Next, take your mold covered in the first trash bag and place it into the second trash bag in order to repeat the same process as the first trash bag.

Once you’ve placed your mold into the second trash bag and cinched the opening start wrapping tape in a circular motion end over end around the center line of the sphere of your mold. Do this several times and secure the center of the mold.

Once you’ve done this now take your tape and start doing it again perpendicular to your first centerline creating a cross splitting the two lines of tape. Imagine taping a cross, but doing so around the sphere. Do this several times to create a secure center with the mold.


Take each end of the 18 inch rope and start wrapping duct tape around the ends and take the continuation of that wrap and place each end of it onto the sides and upper portion of your mold.

Make sure that your handle is in a good position for the kettlebell and that the gripping portion of the handle is about the width of your two fists as this will be a common width for when you perform double arm swings.

If you need to make a fist with both of your hands, place them together, and measure the distance from the pinky side of each hand across to the other then do it.


Next, continue wrapping the duct tape from around your rope to your mold while wrapping the duct tape around the mold again to secure each end of your rope to the mold.

From here you’re going to use your duct tape to wrap in any way you see that is possible to continue to secure your handle.

Make sure you wrap the hell out it and get it firmly secured because you don’t want your handle to detach. You want it as secure as possible.


Yes, you want to get tape all around the sphere of your mold while continuing to pack it and shape into a more perfect sphere shape.

This portion is critical because you don’t want to leave anything loose, or unsecured with your homemade kettlebell. You want it to be dense and solid.

A few things to note:

You can also wrap your rope handle with tape if you wish to give it a more friendly grip for your hands.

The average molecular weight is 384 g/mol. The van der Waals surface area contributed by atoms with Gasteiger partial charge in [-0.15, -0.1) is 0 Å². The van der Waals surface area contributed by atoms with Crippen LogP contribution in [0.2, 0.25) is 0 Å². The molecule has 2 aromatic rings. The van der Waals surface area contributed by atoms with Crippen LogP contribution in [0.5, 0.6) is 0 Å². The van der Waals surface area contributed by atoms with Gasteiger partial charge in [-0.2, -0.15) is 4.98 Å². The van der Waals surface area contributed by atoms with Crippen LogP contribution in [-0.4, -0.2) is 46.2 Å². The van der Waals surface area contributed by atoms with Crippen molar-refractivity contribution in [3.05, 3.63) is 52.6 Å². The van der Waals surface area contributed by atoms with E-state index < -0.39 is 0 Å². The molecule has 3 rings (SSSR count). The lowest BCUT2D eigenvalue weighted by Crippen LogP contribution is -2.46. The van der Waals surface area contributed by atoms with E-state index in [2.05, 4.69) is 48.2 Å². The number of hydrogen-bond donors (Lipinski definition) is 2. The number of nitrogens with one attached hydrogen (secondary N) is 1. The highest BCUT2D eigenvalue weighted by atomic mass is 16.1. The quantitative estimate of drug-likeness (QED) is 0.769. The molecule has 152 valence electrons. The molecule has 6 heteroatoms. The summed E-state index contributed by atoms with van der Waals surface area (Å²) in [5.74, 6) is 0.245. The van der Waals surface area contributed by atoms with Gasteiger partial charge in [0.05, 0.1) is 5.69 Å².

If you find that you need more duct tape than is recommended then feel free to use more.

When placing your mold into the trash bags to secure the bags around your mold make sure you work to smooth out each bag and eliminate all the trapped air bubbles.

The Takeaway

Kettlebell training is a practical and durable way to train, particularly if you enjoy being a garage gym warrior, or training outdoors.

Have you made your own training equipment before?

What equipment have you made on your own?

Post up and share in the comments.


SEALgrinderPT coach Brandon Richey is a certified strength and conditioning coach, author, and founder of Brandon Richey Fitness.

He has worked with thousands of athletes over his 17 years of experience, developing fitness training programs for beginners to professional and D-1 level collegiate athletes at the University of Georgia.

He also trains MMA and Muay Thai athletes, both professional and amateur.

QUESTION: I just got my first pair of kettlebells for home. Do you have any workouts I can start doing with them?

ANSWER: Yes; check out this article—CrossFit Kettlebell Workouts and Tips.

QUESTION: Coach Brad, I love your workouts and I’m getting awesome results. Could you tell me how I can start applying what I’m learning about getting focused on workouts to everyday life? I need to get my sh*t together.

ANSWER: This article should help: 10 Tips to Improve Mental Focus.